5. page AT 3-18-11 edited ... AT What Every Educator Needs to Know from Karen Janowski Assistive Technology Blogs Patti's…
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    AT What Every Educator Needs to Know from Karen Janowski
    Assistive Technology Blogs
    Patti's Live Binder - my portfolio
    Vendor sites
    Ability Hub
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    8:30 am
  6. page Chapter 7 AT-Emergent Literacy edited ... Preliteracy and Emergent literacy are used to describe the same period of development includin…
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    Preliteracy and Emergent literacy are used to describe the same period of development including infant, toddler and preschool years. Preliteracy includes early developmental experiences such as early communication, play, and exposure to many froms of literacy inclding books. Emergent literacy includes specific skills including print and alphabet awareness, comprehension, phonolgoical awareness and early writing. (Figure 7.1 on page 125)
    Family Literacy and Assistive Technology:
    ...
    environments, young hildrenchildren frequently experience
    Linguistice Access
    Simplifying books is a critical element to meet the developmenal needs and language level of each individual child. In order to simplify language to make it accessible to each child, adults needs to stress key words, shorten sentences, and abbreviate the text within books to maintain the child's attention and engagement while reading the book together. Other low-tech strategies include covering up excessive text so that only key words are visible and using transparent highlighter tape to emphasize key words in the text that relate to pictures or story elements in the book. Also, adults can editorialize the text to shorten phrases, simplify concepts and use vocabulary that is within the understanding level of the individual child. (Table 7.2 page 134)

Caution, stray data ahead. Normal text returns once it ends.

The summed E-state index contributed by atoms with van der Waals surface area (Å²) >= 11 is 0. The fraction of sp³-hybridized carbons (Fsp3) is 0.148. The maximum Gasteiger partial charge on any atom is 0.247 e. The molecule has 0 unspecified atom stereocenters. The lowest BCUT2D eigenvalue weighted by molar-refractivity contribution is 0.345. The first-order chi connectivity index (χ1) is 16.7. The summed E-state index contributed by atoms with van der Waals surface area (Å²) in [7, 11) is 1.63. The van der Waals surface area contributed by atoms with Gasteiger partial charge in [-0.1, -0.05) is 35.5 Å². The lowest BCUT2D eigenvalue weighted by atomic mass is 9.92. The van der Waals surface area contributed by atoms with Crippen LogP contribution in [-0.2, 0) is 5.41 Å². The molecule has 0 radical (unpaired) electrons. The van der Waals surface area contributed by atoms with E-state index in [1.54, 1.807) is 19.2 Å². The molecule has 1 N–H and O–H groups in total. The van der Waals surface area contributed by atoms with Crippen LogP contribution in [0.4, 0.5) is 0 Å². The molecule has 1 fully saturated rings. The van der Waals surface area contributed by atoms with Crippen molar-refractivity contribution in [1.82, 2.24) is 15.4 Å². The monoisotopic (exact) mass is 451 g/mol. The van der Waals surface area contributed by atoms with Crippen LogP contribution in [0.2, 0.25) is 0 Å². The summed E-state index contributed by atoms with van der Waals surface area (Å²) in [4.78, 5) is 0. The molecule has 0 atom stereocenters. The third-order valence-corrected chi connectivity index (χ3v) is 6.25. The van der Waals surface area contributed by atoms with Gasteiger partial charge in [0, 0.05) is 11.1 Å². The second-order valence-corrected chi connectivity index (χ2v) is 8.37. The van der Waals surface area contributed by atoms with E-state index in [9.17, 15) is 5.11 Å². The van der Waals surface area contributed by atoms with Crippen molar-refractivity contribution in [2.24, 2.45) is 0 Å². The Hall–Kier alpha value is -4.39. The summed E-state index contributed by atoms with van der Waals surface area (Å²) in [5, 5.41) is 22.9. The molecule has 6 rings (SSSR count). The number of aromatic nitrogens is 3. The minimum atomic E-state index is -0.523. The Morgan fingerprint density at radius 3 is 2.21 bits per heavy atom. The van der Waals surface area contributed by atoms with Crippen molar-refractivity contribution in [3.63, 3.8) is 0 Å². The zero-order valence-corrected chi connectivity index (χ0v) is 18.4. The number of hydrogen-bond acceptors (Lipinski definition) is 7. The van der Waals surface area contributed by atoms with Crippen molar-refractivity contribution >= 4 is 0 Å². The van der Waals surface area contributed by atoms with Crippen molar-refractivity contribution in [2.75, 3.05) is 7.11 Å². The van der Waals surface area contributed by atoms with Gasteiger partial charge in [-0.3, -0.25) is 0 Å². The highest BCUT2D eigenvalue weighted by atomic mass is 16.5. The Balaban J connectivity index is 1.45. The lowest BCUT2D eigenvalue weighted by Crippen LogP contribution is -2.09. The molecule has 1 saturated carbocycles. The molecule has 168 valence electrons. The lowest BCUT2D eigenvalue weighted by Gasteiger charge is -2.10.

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    8:01 am
  7. page Chapter 7 AT-Emergent Literacy edited ... Experiences that support early literacy development occur in typical daily activites within th…
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    Experiences that support early literacy development occur in typical daily activites within the context of family life. Routine activites, such as groery shopping with a young child while the adult points tho the logo or label on favorite cerals, help promote recognition of symbols and print awarenes. Throughout the daily environments, young hildren frequently experience expose to print as they observe adults and family members making lists and reading menus, newspapers, magazines, and books. Simple adaptations to daily activites can enable children to participate, take turns, make choices, and build language skills to support emergent literacy skills (see table 7.1 on page 131).
    Linguistice Access
    ...
    text so tahtthat only key
    Cognitive Access
    ...
    learning. Adults neeneed to assist children to connecctconnect their experience
    ...
    form of objexts,objects, photographs, icons,
    ...
    to the concepsconcepts in a particular bookmbook such as
    ...
    Bear or battery-opperatedbattery-operated frog with
    ...
    pictures, and bocabularyvocabulary content in
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    7:56 am
  8. page Chapter 6 AT-Play edited ... functional play constructive play pretent pretend play Toys help children develop proble…